In Suburban Station, live music brings holiday joy to the Hub of Hope

Project HOME’s underground “Living Room” is a place to play and sing.

John Oliver, Jr., plays guitar at Hub of Hope's Living Room

John Oliver, Jr., plays guitar at Hub of Hope's Living Room

Michaela Winberg / Billy Penn
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At 9:30 a.m on a cold December Monday, the warm sound of reverberating steel strings fills the subway concourse with the familiar 12-bar progressions of classic blues, bringing the legacies of Muddy Waters and BB King to Philadelphia’s underground.

The music is so infectious people are standing up, stomping their feet and clapping to the tempo. Even shy folks are swaying in their seats and humming along.

Every few seconds, the subterranean dance party is punctuated by the sound of rumbling trains and the gurgling of fresh coffee being brewed. But the weekday morning slog and harsh fluorescent glow are no match for the energy at the Hub of Hope.

Sparked by the guitar plucks of 83-year-old John Oliver, Jr., the Project HOME outpost tucked into a corner of Suburban Station is jumping — especially the section called the Living Room.

A gathering place for people experiencing varying stages of homelessness, the Hub of Hope offers several wraparound services, like case management and medical care. But the Living Room isn’t just a place to discuss your hardships. Regulars show up every day to the 9 a.m. meeting to forge close-knit bonds and have fun, introducing song and dance to their daily routines.

“Their lives otherwise might be pretty depressing,” said Sister Eileen Sizer, who runs daily programming there. “But that’s not the way it is in the Living Room. It’s about relationships and people caring for one another.”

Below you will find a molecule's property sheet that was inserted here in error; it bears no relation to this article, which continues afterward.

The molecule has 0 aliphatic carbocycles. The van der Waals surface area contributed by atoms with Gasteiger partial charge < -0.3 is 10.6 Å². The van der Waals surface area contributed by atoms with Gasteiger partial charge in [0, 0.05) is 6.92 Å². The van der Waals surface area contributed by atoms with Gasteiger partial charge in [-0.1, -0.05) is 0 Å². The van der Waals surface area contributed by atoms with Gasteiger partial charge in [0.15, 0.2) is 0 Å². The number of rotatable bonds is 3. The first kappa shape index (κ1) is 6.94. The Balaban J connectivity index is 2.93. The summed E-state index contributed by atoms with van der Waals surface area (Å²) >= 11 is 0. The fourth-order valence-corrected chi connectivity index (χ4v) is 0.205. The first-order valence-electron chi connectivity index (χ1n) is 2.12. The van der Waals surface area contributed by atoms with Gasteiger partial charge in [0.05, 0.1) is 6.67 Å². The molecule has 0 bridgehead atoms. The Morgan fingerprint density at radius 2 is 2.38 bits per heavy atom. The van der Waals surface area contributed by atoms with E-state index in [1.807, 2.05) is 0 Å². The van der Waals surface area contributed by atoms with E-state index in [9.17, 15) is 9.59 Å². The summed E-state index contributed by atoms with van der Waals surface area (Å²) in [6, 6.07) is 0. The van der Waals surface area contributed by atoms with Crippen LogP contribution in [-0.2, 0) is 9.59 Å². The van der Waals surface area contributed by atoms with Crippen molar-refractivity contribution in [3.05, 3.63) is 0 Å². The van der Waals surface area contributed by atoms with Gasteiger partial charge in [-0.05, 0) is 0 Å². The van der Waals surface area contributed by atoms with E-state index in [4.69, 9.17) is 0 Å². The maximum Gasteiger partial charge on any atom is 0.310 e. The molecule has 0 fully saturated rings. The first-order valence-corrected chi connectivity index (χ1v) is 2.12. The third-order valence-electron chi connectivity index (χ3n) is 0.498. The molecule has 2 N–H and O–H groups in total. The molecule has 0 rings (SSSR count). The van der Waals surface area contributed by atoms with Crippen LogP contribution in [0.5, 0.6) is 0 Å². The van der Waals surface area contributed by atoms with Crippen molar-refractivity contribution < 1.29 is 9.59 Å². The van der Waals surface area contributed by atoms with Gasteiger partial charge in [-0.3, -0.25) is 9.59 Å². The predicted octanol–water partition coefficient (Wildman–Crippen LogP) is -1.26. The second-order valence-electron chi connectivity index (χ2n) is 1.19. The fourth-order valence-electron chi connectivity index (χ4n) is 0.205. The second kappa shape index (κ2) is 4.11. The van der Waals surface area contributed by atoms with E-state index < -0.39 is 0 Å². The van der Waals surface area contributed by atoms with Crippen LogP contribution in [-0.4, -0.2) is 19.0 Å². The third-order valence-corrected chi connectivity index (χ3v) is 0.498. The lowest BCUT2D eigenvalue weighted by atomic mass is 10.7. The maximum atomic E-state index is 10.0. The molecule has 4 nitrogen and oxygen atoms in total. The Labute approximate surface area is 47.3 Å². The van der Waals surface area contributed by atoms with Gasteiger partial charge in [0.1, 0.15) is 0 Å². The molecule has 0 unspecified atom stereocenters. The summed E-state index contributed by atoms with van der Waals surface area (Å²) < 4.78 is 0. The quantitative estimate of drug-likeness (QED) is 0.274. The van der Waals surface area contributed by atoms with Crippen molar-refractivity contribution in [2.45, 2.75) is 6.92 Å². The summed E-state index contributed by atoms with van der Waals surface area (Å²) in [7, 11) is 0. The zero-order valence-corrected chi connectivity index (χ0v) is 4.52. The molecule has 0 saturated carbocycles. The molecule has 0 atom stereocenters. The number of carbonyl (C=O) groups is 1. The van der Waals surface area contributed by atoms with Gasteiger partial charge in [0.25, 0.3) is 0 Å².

Guitars have been donated to the program, Sizer said, and several skilled musicians show up every single day to strum and sing along.

One of them is Oliver. The musician grew up in South Carolina, and upon moving to Philly he spent years tangled in the criminal justice system. Afterward, he became homeless, dwelling temporarily in rowhomes and boarding houses along Rising Sun Avenue and outside on North Broad streets.

Last year, right around this time, Oliver spent a day busking in Suburban Station, as he often did while experiencing homelessness.

This time was different. A Living Room regular named Vivian heard the enduring blues melodies and begged him to come and play at the Hub for the holidays. At first, Oliver resisted. But one day when he walked by, he felt compelled, so he went inside. He’s been at the morning meeting almost every day since.

“They helped me a lot,” Oliver said. “I was having so much trouble, I was staying place to place. Sometimes I would stay on the street. I just got scared and said, ‘I have to find something better than this.'”

Research shows music is a powerful rehabilitative force. Prisons all over the country have incorporated music into their programming. And a study from the Center on Juvenile and Criminal Justice found that people who participated recorded 75% fewer disciplinary actions — and were 27% less likely to reoffend after they were released.

At a time of year when people experiencing homelessness often feel extra alienated from their families and friends, music can infuse a dose of much-needed cheer.

“Everyone’s into it, everyone’s up dancing and singing,” Sister Sizer said. “People who walk by the room that we’re in, they get mesmerized by the joy they see among people who may have spent the night on the street, who didn’t know where their next meal was coming from.”

For Oliver, performing at the Hub has expanded his musical opportunities. In addition to his daily gig at the Living Room, he plays the guitar every Monday at Broad Street Ministries — and can often be found joining the crews who cater to the crowds passing by Reading Terminal Market and City Hall.

It also landed him a place to live. After meeting him last December, Sizer and the Project HOME team secured long-term housing for Oliver at Hunting Park’s Sacred Heart Home.

Without music, he’s not sure he would have even entered the program at all. “That’s how the whole thing started,” Oliver said. “That’s how I got into housing.”

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